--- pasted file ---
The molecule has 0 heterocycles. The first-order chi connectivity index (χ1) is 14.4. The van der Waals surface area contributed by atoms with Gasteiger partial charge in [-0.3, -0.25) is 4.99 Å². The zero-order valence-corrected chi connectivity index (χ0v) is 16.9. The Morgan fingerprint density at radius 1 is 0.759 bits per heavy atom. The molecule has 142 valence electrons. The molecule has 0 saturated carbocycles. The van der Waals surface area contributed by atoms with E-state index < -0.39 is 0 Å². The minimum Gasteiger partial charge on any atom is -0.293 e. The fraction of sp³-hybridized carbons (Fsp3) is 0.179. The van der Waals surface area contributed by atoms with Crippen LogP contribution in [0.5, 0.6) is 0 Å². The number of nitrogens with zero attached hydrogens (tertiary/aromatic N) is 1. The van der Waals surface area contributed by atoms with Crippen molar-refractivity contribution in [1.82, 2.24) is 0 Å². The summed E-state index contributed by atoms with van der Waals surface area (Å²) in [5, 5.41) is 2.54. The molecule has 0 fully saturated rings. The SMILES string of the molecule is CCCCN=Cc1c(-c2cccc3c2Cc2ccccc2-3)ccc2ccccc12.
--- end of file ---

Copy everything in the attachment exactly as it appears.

The molecule has 0 heterocycles. The first-order chi connectivity index (χ1) is 14.4. The van der Waals surface area contributed by atoms with Gasteiger partial charge in [-0.3, -0.25) is 4.99 Å². The zero-order valence-corrected chi connectivity index (χ0v) is 16.9. The Morgan fingerprint density at radius 1 is 0.759 bits per heavy atom. The molecule has 142 valence electrons. The molecule has 0 saturated carbocycles. The van der Waals surface area contributed by atoms with E-state index < -0.39 is 0 Å². The minimum Gasteiger partial charge on any atom is -0.293 e. The fraction of sp³-hybridized carbons (Fsp3) is 0.179. The van der Waals surface area contributed by atoms with Crippen LogP contribution in [0.5, 0.6) is 0 Å². The number of nitrogens with zero attached hydrogens (tertiary/aromatic N) is 1. The van der Waals surface area contributed by atoms with Crippen molar-refractivity contribution in [1.82, 2.24) is 0 Å². The summed E-state index contributed by atoms with van der Waals surface area (Å²) in [5, 5.41) is 2.54. The molecule has 0 fully saturated rings. The SMILES string of the molecule is CCCCN=Cc1c(-c2cccc3c2Cc2ccccc2-3)ccc2ccccc12.